Backstage at Priscilla: Adele Parkinson in conversation with David Harris
Tap on to Australia’s most iconic bus and meet the cast riding aboard as they travel the country in 2018. Each fortnight, Priscilla cast member Adele Parkinson switches gears to interview a member of the team and share their stories and insights from behind the scenes of this fabulous Aussie musical.
Cast your mind back. The year is 2017. It’s around 7pm on a Wednesday and I’ve just arrived back from a rehearsal only to realise that I’ve left my house keys in my jacket in my boyfriend’s car. I’m locked out, and have about three hours to kill before he gets home. Bugger.
This is no ordinary night however. The next day, I have an audition for Priscilla Queen of the Desert, and instead of my regular night-before-big-audition routine (7pm light dinner; 7:30pm shower, washing/removing hairs as appropriate; 8pm apply fake tan in abundance; 8:30pm eat bigger, more realistic dinner; 9pm question audition wardrobe choice and instead decide to wear the long, purple jumpsuit that completely conceals all prior grooming efforts; 9:30pm final look over sides; 10pm attempt sleep), I need to find food, shelter and a place to rehearse in Sydney’s wild, wild north/west… but more on this later.
You see, the stakes at these auditions are sky high. This is a job that will provide up to a year of full-time paid employment and, with only a dozen or so theatres suitable for large touring musicals in the whole country of Australia, big-show opportunities like these are as rare as sashimi.
In New York, however, it’s a whole new kettle of fishnets. On broadway alone, there are over 40 theatres! Imagine that! An actor in New York may have multiple auditions per day. PER DAY! While here in Australia, an actor like me is pinning their hopes and careers on maybe six or seven big opportunities per year, if they’re lucky. For this reason, a career New York is the object of desire for many musical theatre actors, so it only makes sense that our leading man David Harris made the move there in 2015.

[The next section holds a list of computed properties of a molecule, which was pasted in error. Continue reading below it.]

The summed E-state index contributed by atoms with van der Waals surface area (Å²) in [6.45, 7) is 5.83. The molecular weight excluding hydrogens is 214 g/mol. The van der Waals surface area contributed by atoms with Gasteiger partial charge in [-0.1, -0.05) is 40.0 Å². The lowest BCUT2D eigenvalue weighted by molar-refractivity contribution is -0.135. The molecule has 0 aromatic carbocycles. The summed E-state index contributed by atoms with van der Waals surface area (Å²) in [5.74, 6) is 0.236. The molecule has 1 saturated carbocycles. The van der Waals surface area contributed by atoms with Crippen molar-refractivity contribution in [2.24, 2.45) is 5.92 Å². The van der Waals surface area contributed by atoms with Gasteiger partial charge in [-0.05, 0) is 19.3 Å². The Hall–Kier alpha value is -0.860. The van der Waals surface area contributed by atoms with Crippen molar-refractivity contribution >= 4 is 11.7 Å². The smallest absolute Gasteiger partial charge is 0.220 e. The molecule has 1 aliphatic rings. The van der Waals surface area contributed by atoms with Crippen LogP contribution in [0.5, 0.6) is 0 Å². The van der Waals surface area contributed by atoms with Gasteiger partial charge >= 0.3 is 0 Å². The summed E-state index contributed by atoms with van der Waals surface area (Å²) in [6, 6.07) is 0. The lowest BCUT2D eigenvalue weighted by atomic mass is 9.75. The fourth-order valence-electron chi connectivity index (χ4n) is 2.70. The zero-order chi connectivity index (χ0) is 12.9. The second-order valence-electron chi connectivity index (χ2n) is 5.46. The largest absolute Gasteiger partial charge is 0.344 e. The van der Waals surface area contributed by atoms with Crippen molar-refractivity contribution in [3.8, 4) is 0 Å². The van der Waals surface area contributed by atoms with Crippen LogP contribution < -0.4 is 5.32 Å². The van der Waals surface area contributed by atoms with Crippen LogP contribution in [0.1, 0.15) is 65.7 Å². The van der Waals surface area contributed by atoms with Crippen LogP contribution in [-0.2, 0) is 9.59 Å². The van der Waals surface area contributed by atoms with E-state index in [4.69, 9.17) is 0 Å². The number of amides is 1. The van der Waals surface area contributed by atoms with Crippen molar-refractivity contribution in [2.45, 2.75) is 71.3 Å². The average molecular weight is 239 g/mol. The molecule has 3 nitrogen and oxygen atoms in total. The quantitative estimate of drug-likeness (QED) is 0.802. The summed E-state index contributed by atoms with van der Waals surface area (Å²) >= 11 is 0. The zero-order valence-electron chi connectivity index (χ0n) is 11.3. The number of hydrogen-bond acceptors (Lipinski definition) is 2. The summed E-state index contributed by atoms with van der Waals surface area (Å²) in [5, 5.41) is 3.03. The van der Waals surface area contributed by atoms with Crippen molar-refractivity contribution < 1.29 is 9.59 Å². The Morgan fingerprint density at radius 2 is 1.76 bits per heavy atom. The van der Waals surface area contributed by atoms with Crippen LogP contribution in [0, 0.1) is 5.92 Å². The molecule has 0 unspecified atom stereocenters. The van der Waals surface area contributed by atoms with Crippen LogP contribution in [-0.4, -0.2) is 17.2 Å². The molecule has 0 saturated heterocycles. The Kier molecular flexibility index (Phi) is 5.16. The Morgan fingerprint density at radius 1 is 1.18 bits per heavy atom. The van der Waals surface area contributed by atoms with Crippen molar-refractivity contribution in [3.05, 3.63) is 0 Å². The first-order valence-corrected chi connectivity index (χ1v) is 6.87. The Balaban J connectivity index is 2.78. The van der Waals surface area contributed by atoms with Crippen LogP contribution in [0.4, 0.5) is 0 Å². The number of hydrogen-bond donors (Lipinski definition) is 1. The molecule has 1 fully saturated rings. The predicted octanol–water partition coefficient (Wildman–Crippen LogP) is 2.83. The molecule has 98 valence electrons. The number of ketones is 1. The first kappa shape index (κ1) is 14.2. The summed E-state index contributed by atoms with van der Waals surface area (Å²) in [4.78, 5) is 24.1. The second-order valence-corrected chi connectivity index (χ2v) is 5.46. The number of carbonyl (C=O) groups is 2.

David is well known and loved among Australian audiences. Through a combination of god-given talents and a work ethic as solid as his famous washboard abdominals, David has crafted for himself an illustrious career as one of Australia’s favourite leading men. The boy from Newcastle started out in the original ensemble of The Boy From Oz where he won a Mo Award for best new talent in 1997. He’s since toured in productions of Mamma Mia and Fiddler on the Roof, originated roles in LOVEBiTES and Breast Wishes, and has performed in concert with the likes of Lea Salonga and Michael Ball. His breakout role came in 2007 when he was cast as Chris in Miss Saigon and the leading roles haven’t stopped since. Aussie audiences will fondly recall his Fiyero in Wicked, his Emmett in Legally Blonde, and now, after three years spent sowing the seeds of success in New York, David is back home playing Tick in Priscilla Queen of the Desert.
In this interview, David discusses the differences between auditioning in New York and Australia, how he manages pre-audition nerves and how he keeps a solid sense of perspective.
1. How did you come to be cast as Tick in Priscilla?
“Because I was in New York at the time of auditions here in Australia, I was cast off a series of self tapes. I’ve had a lot more practice putting tapes down since I moved to New York. I actually enjoy it! There is a craft to doing a good self tape. I like that all the elements are in your control. You can re-shoot it, look at your angles, put a beat there, etc. Though there is a fine line between spending time on it like that and spending too much time and being over-critical. I always try to do it in three takes. If it’s not done in three, too bad. Otherwise I get in my head. For my Priscilla audition tape, I set the camera up, put a bit of a face on, a fake lash and some lippy, then when it was sent off I didn’t think too much about it. I just let the universe do the rest.”
2. What differences in attitude have you noticed between actors in New York and Australia?